Multi-Million Pound Grant Awarded to Research Secure Communication Technologies
Royal Holloway (11/26/14)

Royal Holloway, University of London has joined seven other universities in a collaborative effort to develop secure communication technologies for consumer, commercial, and government markets. Known as the Quantum Communications Hub, the research effort will focus on how the laws of quantum physics can be harnessed to create new and affordable technologies and services. The Quantum Communications Hub is supported by the Engineering and Physical Sciences Research Council as part of the U.K.'s National Quantum Technologies Program. "The collaboration of leading researchers is a truly exciting opportunity that will allow Royal Holloway and its partners to transform the security of data and transactions among users such as government departments, industry, and the public," says Royal Holloway professor Kenny Paterson. The hub will feature links to several business and public organizations, including GCHQ, the National Physical Laboratory, BT, Toshiba, Selex, and Kelvin Nanotechnology. Greg Clark, the minister for Universities, Science, and Cities, says, "This investment in quantum technologies has the potential to bring game-changing advantages to future timing, sensing, and navigation capabilities that could support multi-billion-pound markets in the U.K. and globally."

Co-Robots Team Up With Humans
Georgia Tech News Center (11/25/14) John Toon

Henry Evans suffered a stroke 10 years ago that left him with limited mobility, but Georgia Institute of Technology (Georgia Tech) researchers are working to develop a robot that will help him shave, adjust a blanket when he is cold, and scratch an annoying itch. However, it is still unusual for robots to work directly with people. Most robots today can be found in manufacturing facilities, but are not near humans for safety reasons. The Georgia Tech researchers believe people and robots will be able to accomplish much more by working together, as long as robots have common sense. For example, robots will need to know how much force humans apply when shaving. "A major challenge for health care robots is that they lack so much of the knowledge and experience that people take for granted," says Georgia Tech professor Charlie Kemp. He notes common sense is just one milestone that will need to be met on the path to co-robotics. The researchers say there are numerous benefits of co-robotics, and to produce better products more efficiently manufacturing robots will need to work with humans. Meanwhile, in defense and homeland security, robots increasingly will have to perform hazardous jobs that leverage people's skills while keeping them safe.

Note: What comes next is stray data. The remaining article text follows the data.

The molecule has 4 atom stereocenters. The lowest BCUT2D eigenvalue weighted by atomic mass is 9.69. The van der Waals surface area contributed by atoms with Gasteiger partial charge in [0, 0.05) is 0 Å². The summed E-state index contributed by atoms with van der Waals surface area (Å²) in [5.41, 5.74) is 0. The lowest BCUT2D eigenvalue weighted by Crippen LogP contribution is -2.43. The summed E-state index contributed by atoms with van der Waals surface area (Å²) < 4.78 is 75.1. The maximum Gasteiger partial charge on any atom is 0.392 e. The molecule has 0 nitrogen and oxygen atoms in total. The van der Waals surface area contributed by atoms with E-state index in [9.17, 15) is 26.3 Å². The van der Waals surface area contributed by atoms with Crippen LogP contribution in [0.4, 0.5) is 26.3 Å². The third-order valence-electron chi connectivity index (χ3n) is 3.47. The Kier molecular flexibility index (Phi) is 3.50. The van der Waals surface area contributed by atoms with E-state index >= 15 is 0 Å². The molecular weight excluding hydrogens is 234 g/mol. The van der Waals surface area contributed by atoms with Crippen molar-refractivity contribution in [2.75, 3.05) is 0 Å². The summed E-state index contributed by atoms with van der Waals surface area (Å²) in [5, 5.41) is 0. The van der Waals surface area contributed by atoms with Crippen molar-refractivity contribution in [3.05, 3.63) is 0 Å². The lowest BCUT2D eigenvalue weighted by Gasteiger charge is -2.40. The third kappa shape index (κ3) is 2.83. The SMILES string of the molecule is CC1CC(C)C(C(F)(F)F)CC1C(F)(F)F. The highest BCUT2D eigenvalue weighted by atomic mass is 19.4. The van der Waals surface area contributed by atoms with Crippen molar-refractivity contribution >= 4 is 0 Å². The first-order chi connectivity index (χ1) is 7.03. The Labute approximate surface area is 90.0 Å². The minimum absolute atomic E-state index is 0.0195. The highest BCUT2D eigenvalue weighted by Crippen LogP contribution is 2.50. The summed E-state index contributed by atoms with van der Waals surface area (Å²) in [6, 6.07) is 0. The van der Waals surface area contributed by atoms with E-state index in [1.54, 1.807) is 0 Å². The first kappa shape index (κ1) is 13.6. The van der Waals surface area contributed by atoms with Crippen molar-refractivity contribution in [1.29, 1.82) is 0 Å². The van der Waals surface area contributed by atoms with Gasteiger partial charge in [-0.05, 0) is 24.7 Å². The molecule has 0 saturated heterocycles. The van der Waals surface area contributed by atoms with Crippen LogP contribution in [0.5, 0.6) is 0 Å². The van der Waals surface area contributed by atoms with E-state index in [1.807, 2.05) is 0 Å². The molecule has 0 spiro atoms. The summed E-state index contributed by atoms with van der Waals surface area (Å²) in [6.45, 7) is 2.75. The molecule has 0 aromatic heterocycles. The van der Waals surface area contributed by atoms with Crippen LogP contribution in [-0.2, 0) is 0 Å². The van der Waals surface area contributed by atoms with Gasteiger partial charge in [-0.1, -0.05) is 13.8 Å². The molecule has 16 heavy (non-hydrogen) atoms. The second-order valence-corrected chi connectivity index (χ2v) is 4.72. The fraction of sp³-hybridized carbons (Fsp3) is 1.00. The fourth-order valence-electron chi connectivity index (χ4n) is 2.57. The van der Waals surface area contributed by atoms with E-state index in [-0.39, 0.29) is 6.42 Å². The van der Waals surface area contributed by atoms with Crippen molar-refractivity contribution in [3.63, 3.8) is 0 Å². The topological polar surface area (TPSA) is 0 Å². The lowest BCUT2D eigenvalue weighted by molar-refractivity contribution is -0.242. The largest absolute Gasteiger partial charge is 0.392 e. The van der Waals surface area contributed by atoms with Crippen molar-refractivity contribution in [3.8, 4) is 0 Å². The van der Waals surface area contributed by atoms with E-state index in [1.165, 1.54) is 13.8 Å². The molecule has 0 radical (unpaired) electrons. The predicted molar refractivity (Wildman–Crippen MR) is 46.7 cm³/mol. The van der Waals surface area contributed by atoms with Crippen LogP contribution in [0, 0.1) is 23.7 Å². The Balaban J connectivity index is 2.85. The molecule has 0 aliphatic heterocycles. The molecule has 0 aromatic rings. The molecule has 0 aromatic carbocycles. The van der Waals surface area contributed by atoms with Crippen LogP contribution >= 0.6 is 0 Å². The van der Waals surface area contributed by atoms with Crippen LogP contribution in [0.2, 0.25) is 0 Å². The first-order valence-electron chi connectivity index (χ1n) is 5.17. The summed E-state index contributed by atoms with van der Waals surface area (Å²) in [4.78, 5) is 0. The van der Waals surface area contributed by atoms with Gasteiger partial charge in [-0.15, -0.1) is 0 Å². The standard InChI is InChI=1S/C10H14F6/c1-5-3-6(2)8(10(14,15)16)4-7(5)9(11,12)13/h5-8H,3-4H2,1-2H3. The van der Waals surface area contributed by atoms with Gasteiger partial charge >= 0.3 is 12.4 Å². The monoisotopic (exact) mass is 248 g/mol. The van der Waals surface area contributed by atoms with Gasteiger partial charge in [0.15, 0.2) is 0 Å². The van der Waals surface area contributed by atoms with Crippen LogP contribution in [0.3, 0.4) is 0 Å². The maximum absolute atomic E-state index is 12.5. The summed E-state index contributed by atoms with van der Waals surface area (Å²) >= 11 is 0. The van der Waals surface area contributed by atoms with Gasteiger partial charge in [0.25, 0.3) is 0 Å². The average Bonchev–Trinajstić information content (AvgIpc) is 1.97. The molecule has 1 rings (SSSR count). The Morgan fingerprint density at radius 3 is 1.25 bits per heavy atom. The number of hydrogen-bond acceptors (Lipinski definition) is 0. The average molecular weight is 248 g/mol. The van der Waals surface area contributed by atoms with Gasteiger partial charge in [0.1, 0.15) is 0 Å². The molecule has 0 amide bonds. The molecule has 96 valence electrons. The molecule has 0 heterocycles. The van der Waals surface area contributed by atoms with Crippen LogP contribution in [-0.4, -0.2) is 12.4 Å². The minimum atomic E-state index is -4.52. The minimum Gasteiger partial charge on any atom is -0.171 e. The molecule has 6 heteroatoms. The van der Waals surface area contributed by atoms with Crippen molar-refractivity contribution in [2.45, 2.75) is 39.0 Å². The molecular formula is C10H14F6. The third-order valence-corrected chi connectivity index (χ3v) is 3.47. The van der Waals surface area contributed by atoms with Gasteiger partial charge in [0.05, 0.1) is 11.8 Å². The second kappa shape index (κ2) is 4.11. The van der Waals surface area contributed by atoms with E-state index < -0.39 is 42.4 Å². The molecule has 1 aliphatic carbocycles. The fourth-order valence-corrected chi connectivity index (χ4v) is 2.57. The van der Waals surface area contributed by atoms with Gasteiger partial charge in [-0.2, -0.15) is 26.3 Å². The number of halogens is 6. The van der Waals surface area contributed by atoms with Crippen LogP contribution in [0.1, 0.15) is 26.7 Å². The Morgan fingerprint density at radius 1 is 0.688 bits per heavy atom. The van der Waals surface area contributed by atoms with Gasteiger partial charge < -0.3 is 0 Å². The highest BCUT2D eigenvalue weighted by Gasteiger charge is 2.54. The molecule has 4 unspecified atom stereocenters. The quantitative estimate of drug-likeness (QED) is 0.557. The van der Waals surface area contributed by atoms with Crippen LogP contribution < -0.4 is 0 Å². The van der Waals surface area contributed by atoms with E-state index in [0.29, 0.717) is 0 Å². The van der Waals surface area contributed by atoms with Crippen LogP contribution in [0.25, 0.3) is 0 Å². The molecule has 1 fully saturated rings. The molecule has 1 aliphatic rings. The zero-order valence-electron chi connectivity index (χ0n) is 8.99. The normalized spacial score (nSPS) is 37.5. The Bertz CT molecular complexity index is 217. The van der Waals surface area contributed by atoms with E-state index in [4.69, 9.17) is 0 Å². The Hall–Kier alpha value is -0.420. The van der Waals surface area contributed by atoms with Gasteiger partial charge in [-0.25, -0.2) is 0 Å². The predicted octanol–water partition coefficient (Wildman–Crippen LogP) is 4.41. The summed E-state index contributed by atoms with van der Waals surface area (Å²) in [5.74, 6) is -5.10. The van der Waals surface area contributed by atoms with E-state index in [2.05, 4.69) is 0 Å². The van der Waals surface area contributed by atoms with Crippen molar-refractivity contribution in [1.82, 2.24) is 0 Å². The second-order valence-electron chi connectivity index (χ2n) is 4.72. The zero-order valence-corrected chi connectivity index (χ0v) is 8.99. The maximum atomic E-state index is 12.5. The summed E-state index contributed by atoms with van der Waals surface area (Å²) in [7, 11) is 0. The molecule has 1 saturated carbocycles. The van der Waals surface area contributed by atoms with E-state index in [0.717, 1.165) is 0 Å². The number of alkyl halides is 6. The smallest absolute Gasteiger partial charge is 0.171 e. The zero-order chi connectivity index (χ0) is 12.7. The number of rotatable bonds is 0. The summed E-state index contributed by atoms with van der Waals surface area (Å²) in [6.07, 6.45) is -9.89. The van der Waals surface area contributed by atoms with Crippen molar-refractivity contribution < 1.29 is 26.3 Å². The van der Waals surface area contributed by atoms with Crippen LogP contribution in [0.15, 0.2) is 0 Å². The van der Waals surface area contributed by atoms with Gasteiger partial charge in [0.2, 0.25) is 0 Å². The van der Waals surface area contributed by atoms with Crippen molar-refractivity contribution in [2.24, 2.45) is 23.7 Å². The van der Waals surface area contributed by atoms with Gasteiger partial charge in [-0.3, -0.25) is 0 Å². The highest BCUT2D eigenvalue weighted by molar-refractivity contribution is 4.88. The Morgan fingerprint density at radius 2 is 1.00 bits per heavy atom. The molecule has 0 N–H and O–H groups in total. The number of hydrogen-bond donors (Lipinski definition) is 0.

Research Center Forges New 'Gang' to Study Science of Language Dynamics
The Age (Australia) (11/24/14) Clare Colley

The Australian National University (ANU) has unveiled its new Center of Excellence for the Dynamics of Language, which it says could help revolutionize the way people learn new languages. The center will bring together linguists, anthropologists, philosophers, psychologists, speech therapists, computer scientists, and roboticists to "forge a new science of language" based on its diversity and evolution. The research could help keep indigenous languages alive, and help people with communication disorders and speech loss from conditions such as Alzheimer's. Roboticists and computer scientists could develop a recording device that combines facial recognition to help prompt older people as they start to lose their power of speech. Global-positioning systems could be combined with recording devices to help researchers better document and save traditional languages, which use compass directions instead of left and right and have different meanings based on eye contact or gesture. "These are all elements of the face-to-face context, which at the moment we are not recording," says ANU professor Nick Evans. "Books and recordings are just a pale reflection of real languages...with robotic technology we can get a much richer capturing."

Virtual Money--At Your Own Risk
University of Luxembourg (11/25/14)